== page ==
Chicago goes gourmet

By Eve Fuller

Renowned chefs and restaurants were honored at the first annual Gourmet Food and Wine Festival in Chicago. From Sept. 26-28, Millennium Park was transformed into a mecca for food and wine lovers. Acclaimed chefs from all over the nation were invited to demonstrate their recipes and present their food specialties.

“We want to showcase to the world what a terrific dining destination Chicago is,” said Jennifer Hefferly, director of communications at the Illinois Restaurant Association.

Partnered with the Anton Family Foundation, a leader in the food and hospitality industry, the Illinois Restaurant Association created the festival.

“Our mission is to promote the restaurant industry, and what better way than to have a food and wine festival that includes chefs and restaurants from Chicago,” Hefferly said.

For the price of $150 for a one-day pass or $250 for the weekend, festival-goers were able to take cooking classes with Chicago’s “Top Chef” winner Stephanie Izard and test expensive red and white wines to pair with their gourmet food like ceviche, sweet onion casseroles and crab cakes.

Hefferly hopes that Chicago’s Gourmet Food and Wine Festival will draw a national appeal like Aspen’s Food and Wine Classic in the future. “Because it is the first event, we anticipate the attendees to be from the Chicagoland area and the Midwest,” Hefferly said.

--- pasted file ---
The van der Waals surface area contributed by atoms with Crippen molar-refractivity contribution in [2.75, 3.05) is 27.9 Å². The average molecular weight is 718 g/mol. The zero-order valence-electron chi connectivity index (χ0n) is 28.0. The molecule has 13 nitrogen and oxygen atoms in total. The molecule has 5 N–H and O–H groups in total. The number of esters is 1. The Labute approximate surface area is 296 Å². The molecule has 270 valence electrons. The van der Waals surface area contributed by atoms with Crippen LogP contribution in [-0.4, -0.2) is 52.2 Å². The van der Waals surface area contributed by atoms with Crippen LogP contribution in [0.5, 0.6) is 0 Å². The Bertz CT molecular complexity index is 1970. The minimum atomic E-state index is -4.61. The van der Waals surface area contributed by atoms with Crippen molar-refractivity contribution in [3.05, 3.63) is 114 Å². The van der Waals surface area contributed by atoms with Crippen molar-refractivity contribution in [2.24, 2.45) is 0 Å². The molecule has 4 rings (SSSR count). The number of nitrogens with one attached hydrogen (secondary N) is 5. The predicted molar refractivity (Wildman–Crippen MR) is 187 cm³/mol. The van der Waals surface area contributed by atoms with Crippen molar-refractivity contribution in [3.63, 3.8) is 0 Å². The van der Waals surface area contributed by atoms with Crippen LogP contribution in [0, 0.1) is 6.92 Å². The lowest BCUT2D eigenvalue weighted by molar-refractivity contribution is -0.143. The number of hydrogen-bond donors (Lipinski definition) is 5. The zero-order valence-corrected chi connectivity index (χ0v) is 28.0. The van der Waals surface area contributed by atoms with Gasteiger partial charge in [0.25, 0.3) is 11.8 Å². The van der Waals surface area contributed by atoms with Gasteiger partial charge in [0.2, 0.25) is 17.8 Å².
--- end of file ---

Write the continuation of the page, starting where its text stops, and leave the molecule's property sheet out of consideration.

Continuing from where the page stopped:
An open grass area with scattered tables let people roam freely at the festival or sit down and try their food. White tents lined the perimeter of the park where vendors exhibited their specialty wines and food. Cooking demonstrations took place on the Viking Culinary Stage where people could sit elbow-to-elbow with the chefs and ask questions.

“This is such a lovely city, and you couldn’t have asked for better weather,” said Leigh Alderton from Jacob’s Creek Winery, located in Barossa Valley, Australia. “At first I was sad that I was under one of the tents and would not be able to enjoy the beautiful day, but now I feel bad for people who are on the grass and need to worry about their wine getting warm.”

At the event “Great Seafood! World Flavors from Master Chefs” Mayor Richard M. Daley and his wife, Maggie, were asked to help cook with the pros.

“I think I would rather speak on the microphone than cook,” Mayor Daley said to the crowd.

Chef Paul Bartolotta, Bartolotta Ristorante di Mare, Takashi Yagihashi from Takashi Restaurants and Rick Moonen, from R.M. (Rick Moonen) Seafood at Mandalay Place in Las Vegas demonstrated their favorite dishes and gave money-saving tips including how to buy the best olive oil and to not neglect butter as a cooking staple.

While marketed as a food and wine festival, Chicago-based brewery Goose Island had a presence as well.

“We are the only beer company here, but we have a lot to offer,” said Anna Clark, marketing manager for Goose Island. “This is a great way for the city of Chicago to learn more about us.”

Dorothy Danielson, a Chicago native, enjoyed the festival.

“I am having a great time here, but I wish there was some type of scoreboard we could have,” she said. “I don’t have a list where I can get any of these foods.”

After a successful weekend, another Food and Wine Festival for 2009 is likely, said Hefferly. “We absolutely anticipate it to be an annual festival.”